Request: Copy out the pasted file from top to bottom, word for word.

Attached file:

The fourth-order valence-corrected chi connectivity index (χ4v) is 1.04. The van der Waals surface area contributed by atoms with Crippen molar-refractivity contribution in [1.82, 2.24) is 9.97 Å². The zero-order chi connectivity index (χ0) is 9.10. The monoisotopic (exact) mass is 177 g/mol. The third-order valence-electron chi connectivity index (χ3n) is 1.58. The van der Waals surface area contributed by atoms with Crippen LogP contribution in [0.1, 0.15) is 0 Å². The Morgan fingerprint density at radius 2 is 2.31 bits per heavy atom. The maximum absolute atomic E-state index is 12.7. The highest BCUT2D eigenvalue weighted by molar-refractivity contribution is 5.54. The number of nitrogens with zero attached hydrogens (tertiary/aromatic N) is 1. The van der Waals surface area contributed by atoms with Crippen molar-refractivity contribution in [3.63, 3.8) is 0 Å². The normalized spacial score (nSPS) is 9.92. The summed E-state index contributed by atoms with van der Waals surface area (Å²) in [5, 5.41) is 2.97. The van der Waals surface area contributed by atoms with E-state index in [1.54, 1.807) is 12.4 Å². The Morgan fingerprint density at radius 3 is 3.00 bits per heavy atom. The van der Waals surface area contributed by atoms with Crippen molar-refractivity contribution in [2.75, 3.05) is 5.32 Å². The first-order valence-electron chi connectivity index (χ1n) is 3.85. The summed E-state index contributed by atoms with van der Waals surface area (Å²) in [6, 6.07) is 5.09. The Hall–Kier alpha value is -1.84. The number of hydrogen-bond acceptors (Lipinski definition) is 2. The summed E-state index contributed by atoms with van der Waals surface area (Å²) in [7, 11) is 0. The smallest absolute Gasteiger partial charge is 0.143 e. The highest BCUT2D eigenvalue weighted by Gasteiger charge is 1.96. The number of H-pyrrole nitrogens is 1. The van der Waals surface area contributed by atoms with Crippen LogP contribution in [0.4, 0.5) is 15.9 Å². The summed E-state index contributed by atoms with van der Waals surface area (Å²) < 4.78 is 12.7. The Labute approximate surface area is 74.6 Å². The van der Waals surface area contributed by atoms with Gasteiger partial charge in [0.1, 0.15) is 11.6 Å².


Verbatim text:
The fourth-order valence-corrected chi connectivity index (χ4v) is 1.04. The van der Waals surface area contributed by atoms with Crippen molar-refractivity contribution in [1.82, 2.24) is 9.97 Å². The zero-order chi connectivity index (χ0) is 9.10. The monoisotopic (exact) mass is 177 g/mol. The third-order valence-electron chi connectivity index (χ3n) is 1.58. The van der Waals surface area contributed by atoms with Crippen LogP contribution in [0.1, 0.15) is 0 Å². The Morgan fingerprint density at radius 2 is 2.31 bits per heavy atom. The maximum absolute atomic E-state index is 12.7. The highest BCUT2D eigenvalue weighted by molar-refractivity contribution is 5.54. The number of nitrogens with zero attached hydrogens (tertiary/aromatic N) is 1. The van der Waals surface area contributed by atoms with Crippen molar-refractivity contribution in [3.63, 3.8) is 0 Å². The normalized spacial score (nSPS) is 9.92. The summed E-state index contributed by atoms with van der Waals surface area (Å²) in [5, 5.41) is 2.97. The van der Waals surface area contributed by atoms with E-state index in [1.54, 1.807) is 12.4 Å². The Morgan fingerprint density at radius 3 is 3.00 bits per heavy atom. The van der Waals surface area contributed by atoms with Crippen molar-refractivity contribution in [2.75, 3.05) is 5.32 Å². The first-order valence-electron chi connectivity index (χ1n) is 3.85. The summed E-state index contributed by atoms with van der Waals surface area (Å²) in [6, 6.07) is 5.09. The Hall–Kier alpha value is -1.84. The number of hydrogen-bond acceptors (Lipinski definition) is 2. The summed E-state index contributed by atoms with van der Waals surface area (Å²) in [7, 11) is 0. The smallest absolute Gasteiger partial charge is 0.143 e. The highest BCUT2D eigenvalue weighted by Gasteiger charge is 1.96. The number of H-pyrrole nitrogens is 1. The van der Waals surface area contributed by atoms with Crippen LogP contribution in [0.4, 0.5) is 15.9 Å². The summed E-state index contributed by atoms with van der Waals surface area (Å²) < 4.78 is 12.7. The Labute approximate surface area is 74.6 Å². The van der Waals surface area contributed by atoms with Gasteiger partial charge in [0.1, 0.15) is 11.6 Å².